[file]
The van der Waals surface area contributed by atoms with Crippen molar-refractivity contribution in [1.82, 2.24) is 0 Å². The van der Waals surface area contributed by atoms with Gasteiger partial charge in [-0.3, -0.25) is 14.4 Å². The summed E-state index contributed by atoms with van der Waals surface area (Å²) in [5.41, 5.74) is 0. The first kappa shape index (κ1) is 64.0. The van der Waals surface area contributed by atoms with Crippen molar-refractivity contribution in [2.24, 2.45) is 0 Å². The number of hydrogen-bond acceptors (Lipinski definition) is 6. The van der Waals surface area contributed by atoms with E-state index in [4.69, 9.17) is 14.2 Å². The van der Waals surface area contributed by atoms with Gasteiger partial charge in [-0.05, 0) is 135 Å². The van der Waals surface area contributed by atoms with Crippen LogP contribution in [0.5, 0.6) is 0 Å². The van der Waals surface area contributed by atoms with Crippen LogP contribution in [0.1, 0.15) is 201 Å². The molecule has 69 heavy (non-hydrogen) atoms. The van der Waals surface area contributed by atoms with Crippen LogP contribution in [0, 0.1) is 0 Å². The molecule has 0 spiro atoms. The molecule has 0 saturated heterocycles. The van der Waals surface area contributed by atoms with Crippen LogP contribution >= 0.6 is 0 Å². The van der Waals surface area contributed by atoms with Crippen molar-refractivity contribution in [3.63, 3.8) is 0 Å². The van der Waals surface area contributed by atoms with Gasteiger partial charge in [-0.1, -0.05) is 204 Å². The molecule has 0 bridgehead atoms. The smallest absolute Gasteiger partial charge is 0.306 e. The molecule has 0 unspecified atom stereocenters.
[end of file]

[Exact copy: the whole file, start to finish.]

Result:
The van der Waals surface area contributed by atoms with Crippen molar-refractivity contribution in [1.82, 2.24) is 0 Å². The van der Waals surface area contributed by atoms with Gasteiger partial charge in [-0.3, -0.25) is 14.4 Å². The summed E-state index contributed by atoms with van der Waals surface area (Å²) in [5.41, 5.74) is 0. The first kappa shape index (κ1) is 64.0. The van der Waals surface area contributed by atoms with Crippen molar-refractivity contribution in [2.24, 2.45) is 0 Å². The number of hydrogen-bond acceptors (Lipinski definition) is 6. The van der Waals surface area contributed by atoms with E-state index in [4.69, 9.17) is 14.2 Å². The van der Waals surface area contributed by atoms with Gasteiger partial charge in [-0.05, 0) is 135 Å². The van der Waals surface area contributed by atoms with Crippen LogP contribution in [0.5, 0.6) is 0 Å². The van der Waals surface area contributed by atoms with Crippen LogP contribution in [0.1, 0.15) is 201 Å². The molecule has 69 heavy (non-hydrogen) atoms. The van der Waals surface area contributed by atoms with Crippen LogP contribution in [0, 0.1) is 0 Å². The molecule has 0 spiro atoms. The molecule has 0 saturated heterocycles. The van der Waals surface area contributed by atoms with Crippen LogP contribution >= 0.6 is 0 Å². The van der Waals surface area contributed by atoms with Crippen molar-refractivity contribution in [3.63, 3.8) is 0 Å². The van der Waals surface area contributed by atoms with Gasteiger partial charge in [-0.1, -0.05) is 204 Å². The molecule has 0 bridgehead atoms. The smallest absolute Gasteiger partial charge is 0.306 e. The molecule has 0 unspecified atom stereocenters.